Catholic New World: Newspaper for the Archdiocese of Chicago

Campaign donations add up

By Michelle Martin

Parishioners and pastors responded to this year’s Annual Catholic Appeal as never before, and set the year-long campaign off to its best beginning ever.

More than 85,000 people have made pledges or gifts to the campaign, according to Barbara Shea Collins, director of development services in the archdiocese’s Department of Stewardship and Development. They have pledged $13.6 million, up from $10.9 million pledged or paid by 74,083 donors at the same time last year.

The money is used to support the work of the archdiocese, from grants and scholarships to needy parishes and schools to training catechists to promoting the dignity of human life.

“People now regard this as more of a campaign than a second collection,” said Raymond P. Coughlin, director of the department. “They know they can make a pledge and give more than they would if it was one-time collection.”

Collins and Coughlin credit the efforts of pastors, who have been asked to preach directly about the appeal for the past two years. Each pastor also is to play a recorded homily from Cardinal George.

“Catholics get a bum rap in all the surveys of church giving,” Coughlin said, noting Catholics have a reputation of being stingier with their church than members of other faiths. “I think Catholics are great givers—but you have to ask them.”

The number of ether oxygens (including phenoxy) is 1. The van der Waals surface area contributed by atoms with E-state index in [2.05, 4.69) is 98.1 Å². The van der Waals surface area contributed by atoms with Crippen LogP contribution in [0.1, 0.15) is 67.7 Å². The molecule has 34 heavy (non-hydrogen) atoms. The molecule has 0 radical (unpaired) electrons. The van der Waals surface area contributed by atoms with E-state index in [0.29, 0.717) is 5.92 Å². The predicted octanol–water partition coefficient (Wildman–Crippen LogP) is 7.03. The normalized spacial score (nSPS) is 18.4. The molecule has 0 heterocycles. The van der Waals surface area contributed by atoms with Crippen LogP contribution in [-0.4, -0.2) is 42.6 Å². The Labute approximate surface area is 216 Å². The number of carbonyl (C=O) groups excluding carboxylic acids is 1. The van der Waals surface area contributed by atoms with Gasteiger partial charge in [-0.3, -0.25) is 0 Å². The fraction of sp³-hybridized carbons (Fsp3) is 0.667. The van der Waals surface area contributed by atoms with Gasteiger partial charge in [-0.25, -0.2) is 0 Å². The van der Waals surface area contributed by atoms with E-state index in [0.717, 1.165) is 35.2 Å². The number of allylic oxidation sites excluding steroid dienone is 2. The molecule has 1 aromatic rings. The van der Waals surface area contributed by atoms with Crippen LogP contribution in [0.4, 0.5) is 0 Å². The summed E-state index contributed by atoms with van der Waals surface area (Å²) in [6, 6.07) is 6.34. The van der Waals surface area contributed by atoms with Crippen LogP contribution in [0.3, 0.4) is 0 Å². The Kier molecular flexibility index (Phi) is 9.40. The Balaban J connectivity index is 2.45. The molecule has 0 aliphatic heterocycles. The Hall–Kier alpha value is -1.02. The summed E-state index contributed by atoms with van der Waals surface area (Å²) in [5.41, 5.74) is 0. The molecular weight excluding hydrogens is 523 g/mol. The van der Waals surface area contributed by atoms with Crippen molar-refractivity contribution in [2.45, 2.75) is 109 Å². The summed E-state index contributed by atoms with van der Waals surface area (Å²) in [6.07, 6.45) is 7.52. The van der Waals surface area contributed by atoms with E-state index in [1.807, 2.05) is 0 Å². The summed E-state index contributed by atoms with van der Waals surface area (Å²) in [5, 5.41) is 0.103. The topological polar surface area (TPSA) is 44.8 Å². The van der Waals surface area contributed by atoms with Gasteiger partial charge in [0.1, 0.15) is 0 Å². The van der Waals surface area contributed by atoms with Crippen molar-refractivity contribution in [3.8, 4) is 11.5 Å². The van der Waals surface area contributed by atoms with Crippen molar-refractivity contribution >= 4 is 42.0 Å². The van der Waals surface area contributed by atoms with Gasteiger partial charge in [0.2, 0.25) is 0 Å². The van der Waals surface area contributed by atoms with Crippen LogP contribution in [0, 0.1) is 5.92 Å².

A provision in the program allows parishes to keep all money pledged by their parishioners over and above 6 percent of the parish’s annual offertory income.

Last year, 130 parishes surpassed their goals and received a total of $1.7 million in rebates, Coughlin said.

Parishes who follow the program set by the Department of Stewardship and Development are not penalized if they do not meet the goal, but those who choose not to follow the steps and do not meet the goal must make up the difference out of their own coffers.

Also helping spur donations is a law that allows people who are 70½ or older to donate money from their Individual Retirement Accounts directly to non-for-profit organizations. The law helps people make donations while keeping their tax liabilities low, said Mary Lyons Anderson, assistant director of planned giving.

That law will no longer be in effect after Dec. 31, 2007, unless Congress renews it, she said.

Collins noted that the appeal for this year isn’t over yet, as people often like to make end-of-the-year donations or gifts at other times depending on their financial circumstances.

For information on donations from IRAs, call Mary Lyons Anderson at (312) 751-7354.